The municipal market was unchanged to weaker in light trading yesterday after ending last week on a lackluster note that put a halt to an April rally.
"It's sort of a summer Monday - it feels pretty slow and the muni market has backed up a little bit," a trader in San Francisco said. "The muni market seems to be consolidating robust gains that have been achieved over the past couple of weeks. I think they're just backing off a little bit after a big run."
In yesterday's new-issue market, Morgan Stanley priced $372.9 billion of revenue bonds for the New Jersey Health Care Facilities Financing Authority on behalf of Virtua Health. The bonds mature 2016 through 2021, with term bonds in 2024, 2029, 2033, and 2038. Yields range from 4% with a 4% coupon in 2016 to 6% with a 5.75% in 2033.
The bonds are callable at par in 2014, except those maturing in 2016, 2017, 2020, 2033, and 2038, which are callable at par in 2019. The bonds, which are rated A by Standard & Poor's and A-plus by Fitch Ratings, are insured by Assured Guaranty Corp. except for those in 2016, 2017 and 2033.
RBC Capital Markets priced $177 million of unlimited-tax refunding and school building bonds for the Fort Worth Independent School District. The bonds mature from 2010 through 2029, with yields ranging from 0.50% with a 3% coupon in 2011 to 4.59% on a 5% coupon in 2029. The bonds, which are callable at par in 2019, are rated Aa2 by Moody's Investors Service and AA by Standard & Poor's.
Morgan Keegan & Co. priced $58.5 million of unlimited-tax school building and refunding bonds for the McKinney Independent School District, also in Texas. The bonds mature from 2010 through 2030, with a term bond in 2034. Yields range from 1.37% with a 4% coupon in 2011 to 4.97% with a 4.75% coupon in 2034. The bonds, which are callable at par in 2019, are rated Aa3 by Moody's and AA by Standard & Poor's.
Wachovia Securities LLC priced $42.9 million for the Maine Municipal Bond Bank. The bonds mature 2009 through 2029, with a term bond in 2034. Yields range from 0.63% with a 3% coupon in 2009 to 4.54% with a 5% coupon in 2034. The bonds, which are callable at par in 2019, are rated Aa1 by Moody's and AAA by Standard & Poor's and Fitch.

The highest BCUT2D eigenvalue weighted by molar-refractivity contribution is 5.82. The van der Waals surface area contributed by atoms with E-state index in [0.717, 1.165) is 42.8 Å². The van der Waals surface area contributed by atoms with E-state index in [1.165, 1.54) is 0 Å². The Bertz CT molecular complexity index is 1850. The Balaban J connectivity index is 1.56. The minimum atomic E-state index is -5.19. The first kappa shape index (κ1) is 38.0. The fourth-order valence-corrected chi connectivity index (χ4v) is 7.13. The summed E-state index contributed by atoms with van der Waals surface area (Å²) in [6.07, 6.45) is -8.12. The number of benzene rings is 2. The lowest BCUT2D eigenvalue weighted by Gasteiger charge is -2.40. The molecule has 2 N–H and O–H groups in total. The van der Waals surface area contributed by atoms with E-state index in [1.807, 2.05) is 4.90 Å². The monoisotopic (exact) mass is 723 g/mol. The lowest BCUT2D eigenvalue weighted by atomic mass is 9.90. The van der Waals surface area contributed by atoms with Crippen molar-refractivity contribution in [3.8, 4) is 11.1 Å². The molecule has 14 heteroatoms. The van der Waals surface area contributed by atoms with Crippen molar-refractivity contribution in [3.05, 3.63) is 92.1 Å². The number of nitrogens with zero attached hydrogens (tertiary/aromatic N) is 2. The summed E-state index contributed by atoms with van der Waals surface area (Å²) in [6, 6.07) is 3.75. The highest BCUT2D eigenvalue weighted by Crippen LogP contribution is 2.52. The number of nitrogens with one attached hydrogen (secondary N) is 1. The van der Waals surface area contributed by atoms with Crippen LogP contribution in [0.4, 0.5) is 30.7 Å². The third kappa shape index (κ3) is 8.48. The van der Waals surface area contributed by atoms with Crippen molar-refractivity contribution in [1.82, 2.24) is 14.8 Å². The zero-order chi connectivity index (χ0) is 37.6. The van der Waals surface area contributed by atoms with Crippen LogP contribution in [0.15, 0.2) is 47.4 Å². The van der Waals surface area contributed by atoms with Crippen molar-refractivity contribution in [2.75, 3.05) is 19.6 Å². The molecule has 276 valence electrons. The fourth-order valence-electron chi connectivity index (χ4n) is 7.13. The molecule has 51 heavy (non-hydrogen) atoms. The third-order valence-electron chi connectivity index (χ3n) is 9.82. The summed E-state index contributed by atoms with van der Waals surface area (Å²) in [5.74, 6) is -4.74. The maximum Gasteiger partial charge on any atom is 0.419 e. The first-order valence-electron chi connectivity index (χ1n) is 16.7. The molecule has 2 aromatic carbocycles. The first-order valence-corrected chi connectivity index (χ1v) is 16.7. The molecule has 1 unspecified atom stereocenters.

Merrill Lynch & Co. priced for retail $350 million for the New Jersey Transportation Trust Fund Authority. The offering includes $170 million of current interest bonds maturing from 2029 to 2031, $90 billion of capital appreciation bonds maturing from 2032 to 2034 and in 2036, 2038, and 2039, and $90 billion of convertible bonds maturing in 2039. Total retail orders were not available at press time.
In this week's new-issue market, a total of $6.28 billion is estimated to be coming to market, led by a $2 billion offering from Florida's Citizens Property Insurance Corp., according to Ipreo and The Bond Buyer. Last week, a total of $12.67 billion came to market, highlighted by heavy issuance of Build America Bonds from some of the market's largest issuers, including $5.23 billion of BABs from California.
The municipal market weakened at the end of last week after opening up with a continuation of an April rally. Thursday marked the first day this month The Bond Buyer 40-bond index fell.
"The move that we made in tax-exempt rates did a lot to close the gap," a trader in New York said. "Now there's just a realization that we're at record low yields on the front end of the curve and the demand from traditional muni investors, while it was strong for a week or so, is not unlimited. The rally has lost its legs and we're just getting a little consolidation."
The BAB issuance helped drive the gains in the tax-exempt sector to begin the week with some investors expecting they "will supplant large amounts of real or projected tax-exempt issuance over the next few years," Municipal Market Advisors managing director Matt Fabian wrote in a weekly report. Even some lower-rated bonds have been helped by the rally, with higher bond prices driving increases in mutual funds net-asset values, encouraging inflows, he said.
Banc of America Securities-Merrill Lynch fixed-income strategist Philip Fischer noted in his weekly commentary that A-rated bonds were the best performing sector. They were "undoubtedly helped by California's strong performance following the sale of its large BAB issue".
Fabian warned the tax-exempt rally was not related to any increase in issuers' credit quality.
"Stronger bond prices and easier issuer market access have not hinged on improvements, or perceived improvements, in issuer credit quality," Fabian wrote. Later, he added: "Instead, the increased borrowing enabled by the BAB program will reasonably extend the current credit downturn for municipal issuers by allowing more leverage to governments already struggling to balance revenues and costs."
The Treasury market was mixed yesterday. The yield on the benchmark 10-year note, which opened at 2.99%, closed at 2.91%. The yield on the two-year note closed at 0.88% after opening at 0.95%. The yield on the 30-year bond, which opened at 3.88%, closed at 3.83%.
Economic data to be released this week includes consumer confidence on Tuesday, first-quarter gross domestic product on Wednesday, and the Institute for Supply Management's manufacturing index on Friday. Economists polled by IFR Markets expect a 29.5 consumer confidence reading, a 5% drop in first-quarter GDP, and a 38.0 reading for the ISM survey.